Hillsborough voters assembled a new Democratic majority for the County Commission on Tuesday by returning commission veterans Jan Platt and Ed Turanchik to office and electing newcomer Thomas Scott.
Gathering the most votes was Platt, the famously proper Democratic maverick whose 16-year service on the County Commission ended two years ago because of term limits.
Platt defeated Republican Larry Smith, completing her emergence from retirement and giving her the countywide District 6 seat vacated by Democratic Commissioner Phyllis Busansky.
Although she wouldn't claim victory until all the votes were counted, Platt, 60, said her lead left her feeling "honored the voters want me back in office."
"I take it as a great challenge and commitment," Platt said at Carlino's Restaurant on Bayshore Boulevard, where her supporters picked at fruit and cheese plates and sipped white wine. "I look forward to serving the public during the next four years."
Smith was not willing to concede late Tuesday, saying he was awaiting suburban returns "on pins and needles."
Democrat Turanchik, the only incumbent commissioner on the ballot, fought off a challenge by Lunelle Siegel, who was recruited to run by local Republican leaders. Siegel whacked at Turanchik for his advocacy of a countywide rail system. But in claiming victory, Turanchik said Siegel's tactics backfired on her.
Siegel "ran a negative campaign," said Turanchik, a 40-year-old labor lawyer who represents the District 1 communities of Town 'N Country and South Tampa. "We stayed on the issues, and it looks like that's what the people wanted."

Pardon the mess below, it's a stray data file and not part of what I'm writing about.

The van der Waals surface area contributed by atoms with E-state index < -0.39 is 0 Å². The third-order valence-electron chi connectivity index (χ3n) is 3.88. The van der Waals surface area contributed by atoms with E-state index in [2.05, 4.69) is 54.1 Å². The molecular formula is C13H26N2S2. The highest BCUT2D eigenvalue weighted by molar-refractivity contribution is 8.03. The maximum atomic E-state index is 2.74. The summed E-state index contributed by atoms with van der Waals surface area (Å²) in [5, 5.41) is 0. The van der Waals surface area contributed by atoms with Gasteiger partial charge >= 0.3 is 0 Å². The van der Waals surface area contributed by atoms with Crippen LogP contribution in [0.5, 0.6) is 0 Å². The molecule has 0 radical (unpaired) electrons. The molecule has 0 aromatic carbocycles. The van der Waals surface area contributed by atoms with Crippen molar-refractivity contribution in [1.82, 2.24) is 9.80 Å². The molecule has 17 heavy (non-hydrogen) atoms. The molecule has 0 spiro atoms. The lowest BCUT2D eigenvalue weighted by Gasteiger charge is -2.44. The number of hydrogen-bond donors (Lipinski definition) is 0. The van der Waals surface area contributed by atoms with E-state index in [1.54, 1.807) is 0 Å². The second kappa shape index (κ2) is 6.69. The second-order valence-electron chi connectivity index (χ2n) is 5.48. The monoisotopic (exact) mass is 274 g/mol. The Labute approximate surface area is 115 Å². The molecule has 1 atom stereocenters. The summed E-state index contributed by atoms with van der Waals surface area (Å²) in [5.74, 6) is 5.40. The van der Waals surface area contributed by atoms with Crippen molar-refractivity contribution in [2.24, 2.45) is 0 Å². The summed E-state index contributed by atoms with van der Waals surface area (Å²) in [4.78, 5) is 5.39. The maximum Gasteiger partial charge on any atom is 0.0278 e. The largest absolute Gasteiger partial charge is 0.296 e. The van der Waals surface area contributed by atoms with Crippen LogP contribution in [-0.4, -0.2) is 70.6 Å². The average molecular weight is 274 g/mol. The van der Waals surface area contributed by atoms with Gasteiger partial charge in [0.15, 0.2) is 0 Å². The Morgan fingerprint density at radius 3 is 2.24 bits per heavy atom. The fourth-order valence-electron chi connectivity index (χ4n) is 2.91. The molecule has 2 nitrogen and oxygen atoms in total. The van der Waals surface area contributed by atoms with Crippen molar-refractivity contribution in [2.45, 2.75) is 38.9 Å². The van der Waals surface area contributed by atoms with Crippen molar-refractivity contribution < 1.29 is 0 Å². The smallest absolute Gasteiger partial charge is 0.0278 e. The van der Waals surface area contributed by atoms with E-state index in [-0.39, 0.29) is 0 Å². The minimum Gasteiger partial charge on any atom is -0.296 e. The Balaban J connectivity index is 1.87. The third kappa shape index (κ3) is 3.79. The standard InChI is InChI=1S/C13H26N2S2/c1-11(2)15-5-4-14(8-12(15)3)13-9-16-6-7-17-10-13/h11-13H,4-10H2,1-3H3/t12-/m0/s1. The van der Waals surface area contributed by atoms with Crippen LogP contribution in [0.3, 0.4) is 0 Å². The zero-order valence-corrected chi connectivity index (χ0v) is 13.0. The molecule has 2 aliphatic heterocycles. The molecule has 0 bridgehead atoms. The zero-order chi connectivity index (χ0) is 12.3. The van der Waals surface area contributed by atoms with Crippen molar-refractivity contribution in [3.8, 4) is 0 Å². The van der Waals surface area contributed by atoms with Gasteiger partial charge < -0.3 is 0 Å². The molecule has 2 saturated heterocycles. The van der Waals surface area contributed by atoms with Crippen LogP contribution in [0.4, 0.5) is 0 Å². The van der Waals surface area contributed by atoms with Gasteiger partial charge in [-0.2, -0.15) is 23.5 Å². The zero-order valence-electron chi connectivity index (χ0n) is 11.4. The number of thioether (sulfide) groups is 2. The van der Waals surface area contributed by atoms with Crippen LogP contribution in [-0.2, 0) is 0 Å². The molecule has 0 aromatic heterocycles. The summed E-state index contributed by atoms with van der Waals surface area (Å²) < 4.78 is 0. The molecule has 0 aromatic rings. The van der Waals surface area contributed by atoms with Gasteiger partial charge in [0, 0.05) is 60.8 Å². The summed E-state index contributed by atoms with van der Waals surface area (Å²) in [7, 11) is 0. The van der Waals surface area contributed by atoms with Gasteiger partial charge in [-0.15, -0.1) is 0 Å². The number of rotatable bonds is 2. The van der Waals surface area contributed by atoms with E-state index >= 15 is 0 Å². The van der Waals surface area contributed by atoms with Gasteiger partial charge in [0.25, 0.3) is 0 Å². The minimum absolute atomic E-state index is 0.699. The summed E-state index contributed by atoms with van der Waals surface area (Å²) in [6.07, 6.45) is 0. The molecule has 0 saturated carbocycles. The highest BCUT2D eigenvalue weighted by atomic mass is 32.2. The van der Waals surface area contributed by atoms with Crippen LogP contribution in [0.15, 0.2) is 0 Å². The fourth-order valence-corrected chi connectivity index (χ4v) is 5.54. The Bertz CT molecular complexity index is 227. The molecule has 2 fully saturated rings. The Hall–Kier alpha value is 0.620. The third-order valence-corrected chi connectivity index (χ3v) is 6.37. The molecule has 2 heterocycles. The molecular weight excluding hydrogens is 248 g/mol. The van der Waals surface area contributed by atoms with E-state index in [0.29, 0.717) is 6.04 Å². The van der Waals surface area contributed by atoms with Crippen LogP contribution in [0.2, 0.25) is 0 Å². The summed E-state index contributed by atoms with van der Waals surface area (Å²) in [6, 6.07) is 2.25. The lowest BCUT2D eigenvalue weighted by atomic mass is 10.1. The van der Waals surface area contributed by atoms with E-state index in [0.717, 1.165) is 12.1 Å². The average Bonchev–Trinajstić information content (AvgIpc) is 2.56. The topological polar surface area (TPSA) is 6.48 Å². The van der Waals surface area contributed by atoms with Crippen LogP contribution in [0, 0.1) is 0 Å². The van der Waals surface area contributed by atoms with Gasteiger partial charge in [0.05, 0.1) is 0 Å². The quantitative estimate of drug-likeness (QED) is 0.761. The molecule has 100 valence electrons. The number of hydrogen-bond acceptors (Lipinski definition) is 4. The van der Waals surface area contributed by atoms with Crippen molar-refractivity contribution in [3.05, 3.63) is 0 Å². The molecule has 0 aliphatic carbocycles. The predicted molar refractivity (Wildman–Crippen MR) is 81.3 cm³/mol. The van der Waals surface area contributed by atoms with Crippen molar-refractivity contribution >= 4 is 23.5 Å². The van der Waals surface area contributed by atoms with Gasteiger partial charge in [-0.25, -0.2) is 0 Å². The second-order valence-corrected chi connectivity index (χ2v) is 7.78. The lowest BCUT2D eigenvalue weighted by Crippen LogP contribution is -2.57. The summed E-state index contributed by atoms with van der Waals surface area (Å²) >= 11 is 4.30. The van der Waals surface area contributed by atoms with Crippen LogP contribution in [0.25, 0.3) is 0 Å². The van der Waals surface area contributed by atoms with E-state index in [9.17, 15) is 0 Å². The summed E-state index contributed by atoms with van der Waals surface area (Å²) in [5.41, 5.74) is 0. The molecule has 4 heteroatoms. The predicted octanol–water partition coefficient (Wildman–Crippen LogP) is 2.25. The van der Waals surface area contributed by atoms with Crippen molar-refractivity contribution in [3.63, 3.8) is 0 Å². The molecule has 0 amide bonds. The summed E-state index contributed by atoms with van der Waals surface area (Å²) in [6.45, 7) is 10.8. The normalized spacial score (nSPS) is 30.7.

Turanchik discounted the large number of votes Siegel amassed in spite of his six-year incumbency, fund-raising advantage and name recognition.
"Anything can happen in an election year," Turanchik said. Siegel could not be reached for comment late Tuesday.
The third winner was Scott, also a Democrat. He prevailed in District 3, which extends from inner-city Tampa to suburban Seffner.
As he celebrated with about 60 supporters in the fellowship hall of the 34th Street Church of God where he is senior pastor, Scott saw early returns establish a 2-to-1 lead over civic activist Barbara Merritt.
"I'm very jubilant right now," Scott said. "It's going to hold. A lead like this is going to stand."
And for Scott, the election went just as he planned.
"From the very beginning, my prediction was that it was going to be a runoff between Harvey and myself and then I would go on to win the General Election," he said.
The runoff with Harvey, president of the local longshoreman's union and a former member of the Tampa City Council, was the toughest part of the contest for Scott.
Tuesday's results preserve the 4-3 Democratic majority on the commission. All three seats now held by Republicans will come up for election in two years.
In coming months commissioners are scheduled to discuss how they might extend the half-cent sales tax for indigent health care, which is due to expire in 1998. Tuesday's results seem to guarantee a majority of commissioners in favor of extending the tax by one means or another.
No race attracted more candidates than the countywide one to succeed Busansky, who was pushed out because of term limits.
Platt cruised to an outright victory in the Democratic primary. But Smith finished second in the five-person Republican primary, behind hard-campaigning retired builder John Thibodeau. Smith came from behind to beat Thibodeau in the runoff last month.
Turanchik, an incumbent now elected to his last term because of term limits, says he will continue his work on long-range issues such as the water supply and transportation planning _ including buses, highways, trolleys and rail.
Turanchik raised more than $100,000, more than any other county commissioner this year. His backers include such unlikely bedfellows as developers and environmentalists.